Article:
surreal

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Art

Deceptive Stone Sculptures by Hirotoshi Ito Unzip to Reveal Surreal Scenes in Miniature

June 15, 2022

Grace Ebert

All images © Hirotoshi Ito, shared with permission

Stone isn’t naturally malleable, and yet, Japanese artist Hirotoshi Ito (previously) carves his sculptures to make the material appear as if it can be unzipped or sliced with a butter knife. Using rocks he finds near his home in Matsumoto City, Ito chisels tiny caverns that he lines with clasps or simple fasteners. He then tucks miniature objects like teeth, a collection of seashells, and futuristic scenes into those pockets, creating surreal and intriguingly deceptive scenarios in the span of a few inches.

Ito’s family has worked in stone sculpting since 1879, and although he planned to take over the business, his experience studying metalsmithing in college prompted him to begin an art practice instead. Some of his sculptures are on view through the end of the month at Tokyo’s Gallery Little High, and keep an eye on his Instagram for news about upcoming shows.

 

 

 

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Illustration

Elaborate Narratives Emerge From the Surreal, Mysterious Worlds of Victo Ngai’s Illustrations

May 10, 2022

Grace Ebert

“Hummingbird” (2019). All images © Victo Ngai, shared with permission

Starting with a single word or short prompt from an editor or brand, Victo Ngai (previously) imagines fantastical dreamscapes brimming with surreal details. The Los Angeles-based, Hong Kong-born illustrator collaborates on commissioned projects that, although intended to be paired with an article or advertisement, become visual narratives in their own right. She shapes a tiger from coiled red ribbons, places an enormous hound among a nighttime cityscape veiled in shades of blue, and reinterprets the sun and its rays as a colorful, segmented circle hovering above the horizon. Each piece envisions an elaborately constructed world laced with metaphor and mystery.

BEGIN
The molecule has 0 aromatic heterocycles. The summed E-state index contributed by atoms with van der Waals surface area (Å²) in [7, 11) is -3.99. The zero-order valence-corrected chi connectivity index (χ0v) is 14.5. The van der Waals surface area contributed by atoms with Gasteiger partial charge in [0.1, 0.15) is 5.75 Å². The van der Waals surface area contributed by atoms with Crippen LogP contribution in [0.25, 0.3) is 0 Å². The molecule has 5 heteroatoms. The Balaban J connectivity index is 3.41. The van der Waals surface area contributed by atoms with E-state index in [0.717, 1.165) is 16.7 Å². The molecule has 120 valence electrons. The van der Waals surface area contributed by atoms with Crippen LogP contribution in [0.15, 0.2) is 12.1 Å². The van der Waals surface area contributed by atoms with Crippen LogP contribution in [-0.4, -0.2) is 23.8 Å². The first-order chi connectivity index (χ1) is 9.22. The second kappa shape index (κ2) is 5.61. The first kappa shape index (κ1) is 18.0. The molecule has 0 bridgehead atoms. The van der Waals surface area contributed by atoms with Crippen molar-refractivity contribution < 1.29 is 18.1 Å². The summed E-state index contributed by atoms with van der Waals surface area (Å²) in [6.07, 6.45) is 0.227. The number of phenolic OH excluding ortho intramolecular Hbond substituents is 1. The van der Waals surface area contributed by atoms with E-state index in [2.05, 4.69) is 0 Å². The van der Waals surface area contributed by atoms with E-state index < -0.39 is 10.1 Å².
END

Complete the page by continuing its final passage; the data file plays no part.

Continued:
Utilizing both analog and digital techniques, Ngai begins with an initial stylized composition. “Sometimes a bright spark can lead to nothing, and sometimes a great idea is not translatable visually. A concept can die anywhere through this ideation process, and I can only breathe easy once a solid preliminary sketch arrives,” she tells Colossal. After drawing a black-and-white outline, she combines various mediums and scanned textures into her final, layered works.

At the moment, Ngai is working on a few illustrated children’s books, which you can follow on Behance and Instagram. She also sells prints and other goods in her shop.

 

“Leap” (2013)

“Tiger” (2022)

“Late Night Dining” (2012)

“The Day” (2012)

“Breast Labyrinth” (2012)

“Empress” (2020)

 

 



Art Photography

Composed Photographic Works by Kylli Sparre Consider Restriction and Movement

May 2, 2022

Grace Ebert

“Sound of Deniance.” All images © Kylli Sparre, shared with permission

A sense of confinement pervades Kylli Sparre’s most recent photographic works, which center on figures trapped in clear vessels, encircled by narrow pools, or enclosed in empty concrete rooms. These surreal, claustrophobic images depart from Sparre’s otherwise energetic shots that tend to position women and young girls in motion, whether leaping in the air or sprinting through a house trailed by a swath of white fabric. The Tallinn, Estonia-based fine art photographer (previously) tells Colossal that the recurring theme of physically constraining her subjects was unintentional and likely informed by the limitations of the last few years.

In her practice, Sparre continues to explore the possibilities of the medium through digital manipulation, collage, exposure time, and movements that reflect her background in ballet. You can find more of her conceptual photos on her site and Instagram.